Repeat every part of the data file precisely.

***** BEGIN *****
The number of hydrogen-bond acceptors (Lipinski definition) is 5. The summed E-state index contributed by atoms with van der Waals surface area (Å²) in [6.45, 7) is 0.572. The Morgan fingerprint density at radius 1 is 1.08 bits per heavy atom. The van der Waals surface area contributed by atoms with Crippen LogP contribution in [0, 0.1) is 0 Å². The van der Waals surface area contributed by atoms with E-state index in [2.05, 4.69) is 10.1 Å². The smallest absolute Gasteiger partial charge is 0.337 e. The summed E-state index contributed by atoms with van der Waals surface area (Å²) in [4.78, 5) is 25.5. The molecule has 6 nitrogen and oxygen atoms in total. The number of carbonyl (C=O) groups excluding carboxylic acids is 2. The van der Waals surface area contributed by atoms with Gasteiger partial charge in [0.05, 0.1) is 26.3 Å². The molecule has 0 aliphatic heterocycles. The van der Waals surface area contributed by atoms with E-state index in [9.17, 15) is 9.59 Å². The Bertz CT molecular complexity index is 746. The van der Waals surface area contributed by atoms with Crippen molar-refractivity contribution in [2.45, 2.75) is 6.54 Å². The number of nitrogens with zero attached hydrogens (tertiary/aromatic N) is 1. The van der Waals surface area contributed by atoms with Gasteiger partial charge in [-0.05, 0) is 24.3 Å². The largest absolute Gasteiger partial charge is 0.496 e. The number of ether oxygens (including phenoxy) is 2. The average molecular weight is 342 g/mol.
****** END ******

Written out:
The number of hydrogen-bond acceptors (Lipinski definition) is 5. The summed E-state index contributed by atoms with van der Waals surface area (Å²) in [6.45, 7) is 0.572. The Morgan fingerprint density at radius 1 is 1.08 bits per heavy atom. The van der Waals surface area contributed by atoms with Crippen LogP contribution in [0, 0.1) is 0 Å². The van der Waals surface area contributed by atoms with E-state index in [2.05, 4.69) is 10.1 Å². The smallest absolute Gasteiger partial charge is 0.337 e. The summed E-state index contributed by atoms with van der Waals surface area (Å²) in [4.78, 5) is 25.5. The molecule has 6 nitrogen and oxygen atoms in total. The number of carbonyl (C=O) groups excluding carboxylic acids is 2. The van der Waals surface area contributed by atoms with Gasteiger partial charge in [0.05, 0.1) is 26.3 Å². The molecule has 0 aliphatic heterocycles. The van der Waals surface area contributed by atoms with E-state index in [9.17, 15) is 9.59 Å². The Bertz CT molecular complexity index is 746. The van der Waals surface area contributed by atoms with Crippen molar-refractivity contribution in [2.45, 2.75) is 6.54 Å². The number of nitrogens with zero attached hydrogens (tertiary/aromatic N) is 1. The van der Waals surface area contributed by atoms with Gasteiger partial charge in [-0.05, 0) is 24.3 Å². The largest absolute Gasteiger partial charge is 0.496 e. The number of ether oxygens (including phenoxy) is 2. The average molecular weight is 342 g/mol.